Education Is War, According to a Term-Paper Mill: A Metaphor to Justify By

The most brazen term paper mill I have ever come across,, states clearly its justification. "So you can play while we make your papers go away." The graphics depict student customers -- all male, strangely -- happily sleeping, drinking, or watching television while their frazzled compatriots desperately seek a solution to their paper-writing problems.

On its FAQ page, they post and answer a question: "Isn't it really unethical for you to be writing these essays for cash?" "Incredibly so, and because the academic system is already so corrupt, we're totally cool with that."

The "unemployed professors," according to their blog and to an article in the Chronicle of Higher Education, all have advanced degrees from high-status universities. They write the papers purely for money, allowing the students to party, sleep, and do all those other things students are so avid to do. Unlike most of the other paper mills I've looked at, they make no pretense of supplying "research" for students, and state baldly that they write papers directly according to the requirements.

In a breezy and intimate writing style, the authors amuse with their inside knowledge of academia. As I said in an interview with Alisha Azevedo, "The most interesting thing to me was the utter cynicism with which they viewed higher education. They claimed that the contemporary education system is a scam and a charade, so they are just mercenaries in a war."

One commenter on the post responded: "What's so bad about that?"

For educators, like myself, everything about it is bad.

It suggests that the tasks students are asked to undertake are meaningless and can be done by someone else. Education is not like car repair. I can ask a mechanic to fix my car and the results are fine. But if someone else writes my paper, there is a product, the paper, but the learning that is supposed to have occurred has not occurred at all.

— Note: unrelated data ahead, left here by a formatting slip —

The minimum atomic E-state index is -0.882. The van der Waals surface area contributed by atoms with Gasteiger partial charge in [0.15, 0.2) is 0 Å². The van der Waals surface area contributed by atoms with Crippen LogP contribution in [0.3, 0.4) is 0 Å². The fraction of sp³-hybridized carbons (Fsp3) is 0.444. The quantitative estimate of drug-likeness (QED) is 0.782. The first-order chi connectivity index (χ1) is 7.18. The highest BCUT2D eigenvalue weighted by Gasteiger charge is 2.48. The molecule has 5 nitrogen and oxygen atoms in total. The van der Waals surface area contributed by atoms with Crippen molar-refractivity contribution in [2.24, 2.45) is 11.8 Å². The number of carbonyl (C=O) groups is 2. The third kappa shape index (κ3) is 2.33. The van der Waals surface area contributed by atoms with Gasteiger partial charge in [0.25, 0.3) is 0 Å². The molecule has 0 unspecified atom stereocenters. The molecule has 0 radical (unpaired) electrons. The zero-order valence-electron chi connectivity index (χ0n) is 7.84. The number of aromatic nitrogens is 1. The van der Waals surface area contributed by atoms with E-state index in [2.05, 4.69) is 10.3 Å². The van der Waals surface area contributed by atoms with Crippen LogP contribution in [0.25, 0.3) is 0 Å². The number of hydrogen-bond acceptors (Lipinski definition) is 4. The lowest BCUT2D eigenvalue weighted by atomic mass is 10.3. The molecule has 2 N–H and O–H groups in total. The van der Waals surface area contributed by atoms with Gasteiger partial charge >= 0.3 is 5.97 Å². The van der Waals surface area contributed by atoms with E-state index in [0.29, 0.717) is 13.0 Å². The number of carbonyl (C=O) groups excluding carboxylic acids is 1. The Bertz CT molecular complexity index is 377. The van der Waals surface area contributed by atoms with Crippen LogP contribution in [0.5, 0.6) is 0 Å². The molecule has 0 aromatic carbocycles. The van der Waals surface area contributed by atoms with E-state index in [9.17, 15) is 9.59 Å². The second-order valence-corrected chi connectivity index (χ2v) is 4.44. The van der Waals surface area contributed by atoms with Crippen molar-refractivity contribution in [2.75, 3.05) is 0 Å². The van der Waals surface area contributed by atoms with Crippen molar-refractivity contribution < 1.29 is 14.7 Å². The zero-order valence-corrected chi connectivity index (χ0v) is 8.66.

If education is a scam and a charade, with the only goal the credential, we could dispense with the middle part -- the years of classes -- and keep only the admissions process, the money transfer, and the graduation.

This is beyond disheartening. Those of us who have spent our entire lifetime trying to share the knowledge and skills with younger people have completely wasted it if there is no meaningful education.

As a critic of education, though, I can appreciate the critique to some extent: unless students do find the work in some way compelling -- John Dewey wrote in 1895 "Interest in Relation to Training of the Will" to argue against a focus purely on effort -- we should not be surprised at the quest to evade the task.

Finally, as an anthropologist of education, I see this revealing something profound about how at least some people regard the "game" of higher education. Unlike, say, going to a doctor where cheating and not following the doctor's recommendations has direct consequences for the patient, where the doctor and patient are presumed to be partners, in schools students and teachers are seen as adversaries. At war.

As George Lakoff and Mark Johnson demonstrated so clearly in Metaphors We Live By, our world is built largely on consistent "conceptual metaphors" that order our way of thinking. "Education is war" is not listed in their book, but it is increasingly evident in the way we discuss and live out schooling.

Students compete against one another. We identify winners and losers. Schools compete against each other, with military-style bands and the uniforms that identify the opposing teams. Students struggle against teachers, who are seen as authorities to evade. Cleverness and tactics, on both sides, are seen as necessary. Schools fight the public, unions fight administrations, and many urban schools are best described as "war zones."

In such a war -- more grim than a mere "game" -- survival by any means necessary makes perfect sense. Anyone with the money to purchase a paper would do so. The untenured, possibly adjunct professors and graduate students not fortunate enough to come from wealthy backgrounds enhance their own survival by writing these papers. A war. Against unfairness, on the writers' part. And against....what? Are the students battling unreasonable expectations? Why, the UnemployedProfessors ask, should an engineer have to be able to write literary analyses?

As long as we have not made the case for the merit of the content and process of education, the war and the game will persist. Students will find ways around the requirements. And the UnemployedProfessors will find plenty of jobs scamming the system they regard as corrupt.